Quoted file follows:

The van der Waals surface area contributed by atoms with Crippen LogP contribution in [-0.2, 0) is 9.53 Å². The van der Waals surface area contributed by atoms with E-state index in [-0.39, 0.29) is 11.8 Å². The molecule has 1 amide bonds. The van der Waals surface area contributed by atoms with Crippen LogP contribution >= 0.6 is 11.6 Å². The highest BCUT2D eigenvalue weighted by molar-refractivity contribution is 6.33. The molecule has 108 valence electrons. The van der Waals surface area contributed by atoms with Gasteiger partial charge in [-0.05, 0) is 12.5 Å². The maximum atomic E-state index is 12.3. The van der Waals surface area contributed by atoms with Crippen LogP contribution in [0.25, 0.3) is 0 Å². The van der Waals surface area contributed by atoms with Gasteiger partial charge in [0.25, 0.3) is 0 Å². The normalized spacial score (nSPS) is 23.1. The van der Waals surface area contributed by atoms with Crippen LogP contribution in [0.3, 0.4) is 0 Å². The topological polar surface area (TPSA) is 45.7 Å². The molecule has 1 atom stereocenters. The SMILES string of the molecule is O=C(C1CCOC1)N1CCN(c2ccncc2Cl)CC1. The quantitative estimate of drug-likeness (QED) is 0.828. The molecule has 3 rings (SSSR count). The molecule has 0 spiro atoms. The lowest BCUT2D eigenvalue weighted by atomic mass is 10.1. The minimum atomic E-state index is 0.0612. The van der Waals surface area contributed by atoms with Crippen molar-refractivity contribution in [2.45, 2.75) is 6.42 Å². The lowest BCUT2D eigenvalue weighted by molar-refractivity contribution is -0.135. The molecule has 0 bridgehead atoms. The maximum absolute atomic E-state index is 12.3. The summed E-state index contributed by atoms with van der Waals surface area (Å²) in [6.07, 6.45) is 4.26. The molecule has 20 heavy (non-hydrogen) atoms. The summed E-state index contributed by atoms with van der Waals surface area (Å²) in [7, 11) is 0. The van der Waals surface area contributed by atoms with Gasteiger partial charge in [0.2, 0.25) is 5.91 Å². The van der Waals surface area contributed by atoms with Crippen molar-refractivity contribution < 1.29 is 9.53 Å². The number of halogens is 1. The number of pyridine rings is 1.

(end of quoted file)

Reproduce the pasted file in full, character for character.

The van der Waals surface area contributed by atoms with Crippen LogP contribution in [-0.2, 0) is 9.53 Å². The van der Waals surface area contributed by atoms with E-state index in [-0.39, 0.29) is 11.8 Å². The molecule has 1 amide bonds. The van der Waals surface area contributed by atoms with Crippen LogP contribution >= 0.6 is 11.6 Å². The highest BCUT2D eigenvalue weighted by molar-refractivity contribution is 6.33. The molecule has 108 valence electrons. The van der Waals surface area contributed by atoms with Gasteiger partial charge in [-0.05, 0) is 12.5 Å². The maximum atomic E-state index is 12.3. The van der Waals surface area contributed by atoms with Crippen LogP contribution in [0.25, 0.3) is 0 Å². The van der Waals surface area contributed by atoms with Gasteiger partial charge in [0.25, 0.3) is 0 Å². The normalized spacial score (nSPS) is 23.1. The van der Waals surface area contributed by atoms with Crippen LogP contribution in [0.3, 0.4) is 0 Å². The topological polar surface area (TPSA) is 45.7 Å². The molecule has 1 atom stereocenters. The SMILES string of the molecule is O=C(C1CCOC1)N1CCN(c2ccncc2Cl)CC1. The quantitative estimate of drug-likeness (QED) is 0.828. The molecule has 3 rings (SSSR count). The molecule has 0 spiro atoms. The lowest BCUT2D eigenvalue weighted by atomic mass is 10.1. The minimum atomic E-state index is 0.0612. The van der Waals surface area contributed by atoms with Crippen molar-refractivity contribution in [2.45, 2.75) is 6.42 Å². The lowest BCUT2D eigenvalue weighted by molar-refractivity contribution is -0.135. The molecule has 0 bridgehead atoms. The maximum absolute atomic E-state index is 12.3. The summed E-state index contributed by atoms with van der Waals surface area (Å²) in [6.07, 6.45) is 4.26. The molecule has 20 heavy (non-hydrogen) atoms. The summed E-state index contributed by atoms with van der Waals surface area (Å²) in [7, 11) is 0. The van der Waals surface area contributed by atoms with Gasteiger partial charge in [0.2, 0.25) is 5.91 Å². The van der Waals surface area contributed by atoms with Crippen molar-refractivity contribution < 1.29 is 9.53 Å². The number of halogens is 1. The number of pyridine rings is 1.